Saturday, 2 February 2013

On Tribalism and Democracy

In a recent comment piece in the New Zealand Herald, Elizabeth Rata argued that tribalism and democracy ‘are incompatible — they cannot exist together as political systems in the one nation’. Tribalism, she further argued, was premised ‘on principles of inequality’, since kin status was what mattered. If chieftainship still exists to be expressed, Rata argued, then ‘so too must the tribal political system of 1840 also exist.’

Morgan Godfery has written a careful reply to Rata’s piece on his Maui Street Blog. But I want to comment further on Rata’s argument that tribalism and democracy are mutually incompatible. Historical Maori leadership structures have always fascinated me. My first book, published back in 1998, was on the role of committees in the administration of Maori affairs (Agents of Autonomy: Maori Committees in the Nineteenth Century). Later I wrote a PhD thesis at Victoria University of Wellington on a similar topic (‘Runanga and Komiti: Maori Institutions of Self-Government in the Nineteenth Century’). Since then I have published several articles on similar themes. Hence my interest in Rata’s comments.

Firstly, let’s look at British-style ‘democracy’ as at 1840. According to the most recent scholarly estimate I could find, following the Reform Act of 1832 an estimated 18% of British males over the age of 21 years were eligible to vote (see Clyve Jones, ed., A Short History of Parliament: England, Great Britain, the United Kingdom, Ireland and Scotland, Boydell Press, 2012, p. 262). British women did not gain the franchise until 1918, so in 1840 roughly 9% of the adult population were entitled to vote. Most people probably would not equate a system that excluded 91% of the population from participating with a modern-style democracy. That seems important to bear in mind in any comparison of Maori and British leadership structures at the time of the Treaty of Waitangi.

Well, what was the nature of Maori political structures at 1840? To begin with, as most commentators now agree, it was the hapu rather than the iwi that constituted the primary political entity (though iwi-level organisation later increased in response to the pressures of colonisation). Secondly, as I have argued elsewhere, many early European observers perceived Maori society in hierarchical terms – much like the highly class-bound communities from which they themselves had come – and viewed the authority of the chiefs as absolute. I’ll include here an extract from an article I published in 2011 on this topic (click on this link for the fully referenced version):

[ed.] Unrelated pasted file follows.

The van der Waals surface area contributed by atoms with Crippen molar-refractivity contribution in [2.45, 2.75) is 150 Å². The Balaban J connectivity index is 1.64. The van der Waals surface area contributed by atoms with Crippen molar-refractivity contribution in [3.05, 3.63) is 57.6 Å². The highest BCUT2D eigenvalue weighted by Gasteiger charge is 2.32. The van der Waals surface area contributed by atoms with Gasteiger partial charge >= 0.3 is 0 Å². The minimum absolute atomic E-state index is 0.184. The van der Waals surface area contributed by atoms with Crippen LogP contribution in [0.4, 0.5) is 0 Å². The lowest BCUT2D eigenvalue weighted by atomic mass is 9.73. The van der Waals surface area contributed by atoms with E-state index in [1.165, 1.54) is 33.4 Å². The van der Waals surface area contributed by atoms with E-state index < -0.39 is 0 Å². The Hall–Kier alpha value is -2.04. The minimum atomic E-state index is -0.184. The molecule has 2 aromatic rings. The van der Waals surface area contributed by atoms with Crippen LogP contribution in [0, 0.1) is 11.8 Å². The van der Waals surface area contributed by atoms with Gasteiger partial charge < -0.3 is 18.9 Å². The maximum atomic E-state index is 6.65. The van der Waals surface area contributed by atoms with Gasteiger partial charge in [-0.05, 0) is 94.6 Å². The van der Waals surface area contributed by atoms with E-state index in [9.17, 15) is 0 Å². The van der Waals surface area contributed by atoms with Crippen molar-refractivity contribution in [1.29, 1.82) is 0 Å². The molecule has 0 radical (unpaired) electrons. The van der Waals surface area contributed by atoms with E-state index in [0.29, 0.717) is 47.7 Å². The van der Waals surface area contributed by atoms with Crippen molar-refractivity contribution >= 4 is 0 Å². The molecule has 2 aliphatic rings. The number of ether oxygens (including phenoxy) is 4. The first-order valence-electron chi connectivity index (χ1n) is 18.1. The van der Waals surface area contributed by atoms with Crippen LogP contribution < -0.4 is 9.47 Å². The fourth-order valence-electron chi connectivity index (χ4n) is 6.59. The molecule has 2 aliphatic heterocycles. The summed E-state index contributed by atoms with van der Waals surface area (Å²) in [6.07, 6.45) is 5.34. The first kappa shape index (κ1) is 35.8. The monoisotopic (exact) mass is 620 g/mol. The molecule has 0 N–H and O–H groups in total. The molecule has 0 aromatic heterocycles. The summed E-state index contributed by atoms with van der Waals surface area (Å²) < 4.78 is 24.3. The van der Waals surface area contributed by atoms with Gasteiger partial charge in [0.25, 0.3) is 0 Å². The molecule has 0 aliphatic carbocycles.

John Savage, who after visiting the north of New Zealand in 1805 authored the first work focused solely on the country, described the form of government he observed at the Bay of Islands to be ‘aristocratical, and hereditary’. John Nicholas similarly concluded in his 1817 account of a visit to the islands that ‘[t]he power of the chiefs...is in general absolute’, though he added that ‘in some districts it is restrained by certain limitations, and controuled [sic] in a great measure by public opinion.’ This qualification was more general than Nicholas appreciated. At least some early European observers came close to appreciating the point. Richard Cruise, who visited New Zealand just a few years later, noted that whilst at Hauraki he had encountered ‘a person bearing the title of areekee...who was said to exert a very despotic control over many of the neighbouring chiefs’ but that ‘in the intercourse he maintained with his countrymen, no more respect or distinction was paid to him than to any other chief.’ The missionary Samuel Marsden noted during his first visit to New Zealand in 1814 that ‘there appears to be no middle class of people in New Zealand...they are all either chiefs or, in a certain degree, slaves. At the same time, the chiefs do not give their commands to the people indiscriminately as a body with that authority which masters, in civil life, exercise over their servants, nor do their dependents feel themselves bound to obey such commands.’

Frederick Maning, the author of the classic work Old New Zealand, observed that ‘the natives are so self-possessed, opinionated, and republican, that the chiefs have at ordinary times but little control over them, except in very rare cases, where the chief happens to possess a singular vigour of character, or some other unusual advantage, to enable him to keep them under’. Later observers agreed with these assessments. According to Francis Dart Fenton, writing in 1857: